Resurrection Sunday has always been a day of theology for me. In 2007 and 2008 I wrote blogsposts on this day reflecting on the resurrection, and in 2009 a few days later. But on this resurrection Sunday what is called for is not a philosophical reflection on understanding the resurrection, today we need the resurrection to come alive in South Africa. Today, resurrection Sunday calls for a response of public theological nature.

Last night Eugene Terre’Blanche, well known leader of the AWB, the most right-wing white party in South Africa, was murdered. All reports so far confirm that this was because of a dispute over salary, and done by two of the workers on his farm. However, the first 12-18 hours after the news came out has seen a renewed surge of racism and even calls to arms in South Africa. President Zuma, as well as many other important voices in South Africa, has called for calm reaction, and high profile figures from the ANC government, such as Genl. Cele and Minister Mthetwa, is involved to help things remain calm.

However, I have personally experienced how the comments being made by Julius Malema, leader of the ANC Youth League, and the prominence given to him by the media, has caused a renewed anger among even very open-minded and positive white South Africans. And with his “Kill the Boer” case fresh in the memories of South Africans, this event can easily be made into a political moment which didn’t underly the murder. Whether it is the call to arms from white supporters, or the insensitive “he deserved it” from his opponents, it’s not helping South Africa.

This event can be a trigger to resurrect the AWB. To give reason why Terre’Blanche’s hope for a white homeland should be resurrected. To kill so much of what we have worked for in uniting the races of this country. But on the day of the most important festival of the largest religion in the world, also the largest religion in South Africa, and the religion to which both Mr Terre’Blanche and the leader of the ANC, President Zuma (although in very different forms) subscribed to, is it possible for a country, whether Christian of not, to hope for life to come out of death? Is it possible that in the face of this death, people from different races can come together to mourn another murder? To give condolences to a family who has lost a father, to them who have lost a friend?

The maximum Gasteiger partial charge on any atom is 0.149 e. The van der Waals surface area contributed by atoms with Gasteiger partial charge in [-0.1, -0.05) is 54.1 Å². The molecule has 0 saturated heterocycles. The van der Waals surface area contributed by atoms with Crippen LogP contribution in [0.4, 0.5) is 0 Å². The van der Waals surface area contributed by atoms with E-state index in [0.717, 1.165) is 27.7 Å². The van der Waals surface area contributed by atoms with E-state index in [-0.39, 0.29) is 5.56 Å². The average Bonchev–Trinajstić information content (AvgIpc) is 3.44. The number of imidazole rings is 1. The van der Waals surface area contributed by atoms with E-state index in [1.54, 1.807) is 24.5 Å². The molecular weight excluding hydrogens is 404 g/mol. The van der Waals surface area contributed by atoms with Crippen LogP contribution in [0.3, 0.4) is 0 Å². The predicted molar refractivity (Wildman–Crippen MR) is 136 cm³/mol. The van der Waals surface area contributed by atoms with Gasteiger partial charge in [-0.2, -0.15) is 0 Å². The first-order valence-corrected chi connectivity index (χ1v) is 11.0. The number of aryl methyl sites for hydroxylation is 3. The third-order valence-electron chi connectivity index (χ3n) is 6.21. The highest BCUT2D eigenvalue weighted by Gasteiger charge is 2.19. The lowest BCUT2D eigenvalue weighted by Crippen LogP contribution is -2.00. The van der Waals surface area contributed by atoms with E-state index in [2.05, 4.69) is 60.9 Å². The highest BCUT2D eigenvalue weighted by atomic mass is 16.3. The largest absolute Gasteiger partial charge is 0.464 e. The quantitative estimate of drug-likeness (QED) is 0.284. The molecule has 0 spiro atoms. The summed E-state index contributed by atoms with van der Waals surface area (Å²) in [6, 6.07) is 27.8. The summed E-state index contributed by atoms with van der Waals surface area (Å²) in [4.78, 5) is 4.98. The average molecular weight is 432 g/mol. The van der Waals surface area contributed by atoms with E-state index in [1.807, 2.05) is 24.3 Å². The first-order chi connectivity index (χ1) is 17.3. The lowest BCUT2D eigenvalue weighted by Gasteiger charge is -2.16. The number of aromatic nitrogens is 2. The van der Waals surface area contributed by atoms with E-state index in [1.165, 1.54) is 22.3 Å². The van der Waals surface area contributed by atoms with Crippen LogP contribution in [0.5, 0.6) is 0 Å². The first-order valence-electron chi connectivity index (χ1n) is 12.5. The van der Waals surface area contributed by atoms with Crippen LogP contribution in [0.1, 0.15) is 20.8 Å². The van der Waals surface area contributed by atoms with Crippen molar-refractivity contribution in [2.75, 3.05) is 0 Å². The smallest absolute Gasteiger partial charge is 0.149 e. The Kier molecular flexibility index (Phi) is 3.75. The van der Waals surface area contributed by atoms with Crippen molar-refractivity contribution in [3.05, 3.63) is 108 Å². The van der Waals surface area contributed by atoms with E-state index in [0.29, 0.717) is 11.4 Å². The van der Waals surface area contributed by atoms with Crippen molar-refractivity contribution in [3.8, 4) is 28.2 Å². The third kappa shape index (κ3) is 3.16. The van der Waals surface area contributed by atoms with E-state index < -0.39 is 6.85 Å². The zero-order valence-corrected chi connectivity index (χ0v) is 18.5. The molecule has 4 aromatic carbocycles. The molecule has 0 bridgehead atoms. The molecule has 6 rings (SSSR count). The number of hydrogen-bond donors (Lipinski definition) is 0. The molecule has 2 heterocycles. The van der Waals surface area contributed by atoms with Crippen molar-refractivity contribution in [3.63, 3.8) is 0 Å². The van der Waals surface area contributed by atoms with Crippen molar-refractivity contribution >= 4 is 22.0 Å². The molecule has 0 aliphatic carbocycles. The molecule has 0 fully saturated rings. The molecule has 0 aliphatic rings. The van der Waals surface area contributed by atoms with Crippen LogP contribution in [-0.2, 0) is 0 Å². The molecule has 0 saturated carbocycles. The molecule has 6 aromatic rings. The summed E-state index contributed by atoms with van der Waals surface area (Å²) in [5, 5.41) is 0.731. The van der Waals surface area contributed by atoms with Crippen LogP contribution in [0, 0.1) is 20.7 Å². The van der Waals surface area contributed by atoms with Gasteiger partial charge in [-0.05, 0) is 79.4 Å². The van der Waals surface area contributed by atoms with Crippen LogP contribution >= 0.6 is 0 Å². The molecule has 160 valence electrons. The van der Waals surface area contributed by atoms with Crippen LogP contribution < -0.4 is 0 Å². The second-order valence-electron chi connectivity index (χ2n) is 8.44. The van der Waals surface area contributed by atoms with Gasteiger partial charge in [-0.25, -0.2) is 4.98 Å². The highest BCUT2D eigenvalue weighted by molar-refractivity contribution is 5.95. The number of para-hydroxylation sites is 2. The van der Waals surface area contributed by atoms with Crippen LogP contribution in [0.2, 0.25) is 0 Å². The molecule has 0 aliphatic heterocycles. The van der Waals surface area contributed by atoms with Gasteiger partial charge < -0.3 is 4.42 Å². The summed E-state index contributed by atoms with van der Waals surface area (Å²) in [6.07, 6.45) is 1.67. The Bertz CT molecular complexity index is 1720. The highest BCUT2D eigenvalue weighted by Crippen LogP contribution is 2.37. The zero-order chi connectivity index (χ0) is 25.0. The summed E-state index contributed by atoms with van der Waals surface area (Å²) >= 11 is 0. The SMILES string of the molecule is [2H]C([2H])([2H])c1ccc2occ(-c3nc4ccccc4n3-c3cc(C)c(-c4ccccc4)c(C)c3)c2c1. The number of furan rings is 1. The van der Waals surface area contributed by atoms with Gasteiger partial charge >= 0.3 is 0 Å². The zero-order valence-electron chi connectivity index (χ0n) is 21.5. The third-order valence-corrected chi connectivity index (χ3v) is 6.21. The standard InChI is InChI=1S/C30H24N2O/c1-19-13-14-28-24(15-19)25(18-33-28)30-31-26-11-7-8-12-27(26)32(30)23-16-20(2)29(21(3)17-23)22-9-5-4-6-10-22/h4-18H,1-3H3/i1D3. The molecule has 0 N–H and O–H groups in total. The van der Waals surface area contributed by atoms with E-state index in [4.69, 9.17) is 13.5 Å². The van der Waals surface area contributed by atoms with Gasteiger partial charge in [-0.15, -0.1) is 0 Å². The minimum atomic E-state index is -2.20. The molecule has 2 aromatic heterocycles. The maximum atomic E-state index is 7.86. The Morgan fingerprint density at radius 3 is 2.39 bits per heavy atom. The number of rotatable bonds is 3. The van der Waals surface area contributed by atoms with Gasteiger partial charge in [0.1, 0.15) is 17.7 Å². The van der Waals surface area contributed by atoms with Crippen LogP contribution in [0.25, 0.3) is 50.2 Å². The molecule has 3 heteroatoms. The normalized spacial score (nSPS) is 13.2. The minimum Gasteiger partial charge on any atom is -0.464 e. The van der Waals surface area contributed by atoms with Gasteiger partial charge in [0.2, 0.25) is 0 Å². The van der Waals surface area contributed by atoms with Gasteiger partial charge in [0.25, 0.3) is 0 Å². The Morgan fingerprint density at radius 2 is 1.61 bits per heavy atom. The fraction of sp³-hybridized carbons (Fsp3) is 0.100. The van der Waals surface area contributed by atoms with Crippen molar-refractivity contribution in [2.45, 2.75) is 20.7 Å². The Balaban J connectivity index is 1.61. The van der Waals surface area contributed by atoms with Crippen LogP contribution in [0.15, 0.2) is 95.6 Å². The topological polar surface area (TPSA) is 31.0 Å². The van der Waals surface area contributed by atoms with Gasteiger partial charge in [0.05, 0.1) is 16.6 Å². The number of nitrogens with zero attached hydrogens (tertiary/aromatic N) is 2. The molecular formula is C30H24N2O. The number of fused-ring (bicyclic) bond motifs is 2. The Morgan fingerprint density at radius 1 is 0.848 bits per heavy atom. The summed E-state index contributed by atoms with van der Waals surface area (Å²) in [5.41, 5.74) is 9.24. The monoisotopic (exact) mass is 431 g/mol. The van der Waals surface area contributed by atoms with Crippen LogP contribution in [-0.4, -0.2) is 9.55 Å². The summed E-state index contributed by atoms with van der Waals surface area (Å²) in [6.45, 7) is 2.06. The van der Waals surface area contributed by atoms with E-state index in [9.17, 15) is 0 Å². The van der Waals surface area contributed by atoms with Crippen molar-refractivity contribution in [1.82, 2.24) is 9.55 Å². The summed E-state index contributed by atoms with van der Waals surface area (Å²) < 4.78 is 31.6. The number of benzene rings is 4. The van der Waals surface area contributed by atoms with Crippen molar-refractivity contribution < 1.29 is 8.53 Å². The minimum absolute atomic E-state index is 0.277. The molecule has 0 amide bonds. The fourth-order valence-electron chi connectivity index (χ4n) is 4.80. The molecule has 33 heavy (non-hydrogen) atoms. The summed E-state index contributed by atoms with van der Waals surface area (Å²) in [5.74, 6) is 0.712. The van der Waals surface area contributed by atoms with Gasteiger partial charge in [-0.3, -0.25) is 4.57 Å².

Can this be the moment where black South Africans can say that it is possible to forgive? To repeat what President Zuma has said over and over again, that in this country people of all races must come together to build this nation. Is it possible for white South Africans to state loudly that we will not put our hands to the gun. We will not politicize every crime in this country. And we will speak out with the strongest possible critique against those who will use this tragic event to pour fuel on racial hatred in South Africa.

Because however you understand the resurrection, and however you celebrated this day, I believe today the question of whether the resurrection has meaning will be tested on how we approach the death of Eugene Terre’Blanche.